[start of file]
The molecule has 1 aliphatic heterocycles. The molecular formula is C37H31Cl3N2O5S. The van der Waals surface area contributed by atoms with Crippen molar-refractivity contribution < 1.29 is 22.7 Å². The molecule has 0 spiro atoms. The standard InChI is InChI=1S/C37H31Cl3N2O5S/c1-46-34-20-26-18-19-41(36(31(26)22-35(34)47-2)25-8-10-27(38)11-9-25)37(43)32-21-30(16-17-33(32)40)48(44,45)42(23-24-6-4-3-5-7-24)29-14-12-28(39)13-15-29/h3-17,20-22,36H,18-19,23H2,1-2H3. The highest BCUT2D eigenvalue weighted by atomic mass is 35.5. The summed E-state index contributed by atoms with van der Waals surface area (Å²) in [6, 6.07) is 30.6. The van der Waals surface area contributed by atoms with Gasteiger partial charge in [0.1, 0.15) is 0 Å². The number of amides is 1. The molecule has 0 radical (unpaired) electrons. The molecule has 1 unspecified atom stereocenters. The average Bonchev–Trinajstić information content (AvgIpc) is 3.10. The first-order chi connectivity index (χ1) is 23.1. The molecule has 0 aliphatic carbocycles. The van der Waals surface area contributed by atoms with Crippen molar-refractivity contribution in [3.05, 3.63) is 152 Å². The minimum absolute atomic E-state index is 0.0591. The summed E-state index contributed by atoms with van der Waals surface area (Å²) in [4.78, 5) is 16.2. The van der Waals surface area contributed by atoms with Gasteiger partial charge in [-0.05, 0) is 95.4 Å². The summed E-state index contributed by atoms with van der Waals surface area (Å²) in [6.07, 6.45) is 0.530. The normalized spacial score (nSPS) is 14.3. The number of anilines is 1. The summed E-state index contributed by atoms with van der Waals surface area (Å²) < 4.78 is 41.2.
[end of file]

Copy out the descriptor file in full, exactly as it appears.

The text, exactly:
The molecule has 1 aliphatic heterocycles. The molecular formula is C37H31Cl3N2O5S. The van der Waals surface area contributed by atoms with Crippen molar-refractivity contribution < 1.29 is 22.7 Å². The molecule has 0 spiro atoms. The standard InChI is InChI=1S/C37H31Cl3N2O5S/c1-46-34-20-26-18-19-41(36(31(26)22-35(34)47-2)25-8-10-27(38)11-9-25)37(43)32-21-30(16-17-33(32)40)48(44,45)42(23-24-6-4-3-5-7-24)29-14-12-28(39)13-15-29/h3-17,20-22,36H,18-19,23H2,1-2H3. The highest BCUT2D eigenvalue weighted by atomic mass is 35.5. The summed E-state index contributed by atoms with van der Waals surface area (Å²) in [6, 6.07) is 30.6. The van der Waals surface area contributed by atoms with Gasteiger partial charge in [0.1, 0.15) is 0 Å². The number of amides is 1. The molecule has 0 radical (unpaired) electrons. The molecule has 1 unspecified atom stereocenters. The average Bonchev–Trinajstić information content (AvgIpc) is 3.10. The first-order chi connectivity index (χ1) is 23.1. The molecule has 0 aliphatic carbocycles. The van der Waals surface area contributed by atoms with Crippen molar-refractivity contribution in [3.05, 3.63) is 152 Å². The minimum absolute atomic E-state index is 0.0591. The summed E-state index contributed by atoms with van der Waals surface area (Å²) in [4.78, 5) is 16.2. The van der Waals surface area contributed by atoms with Gasteiger partial charge in [-0.05, 0) is 95.4 Å². The summed E-state index contributed by atoms with van der Waals surface area (Å²) in [6.07, 6.45) is 0.530. The normalized spacial score (nSPS) is 14.3. The number of anilines is 1. The summed E-state index contributed by atoms with van der Waals surface area (Å²) < 4.78 is 41.2.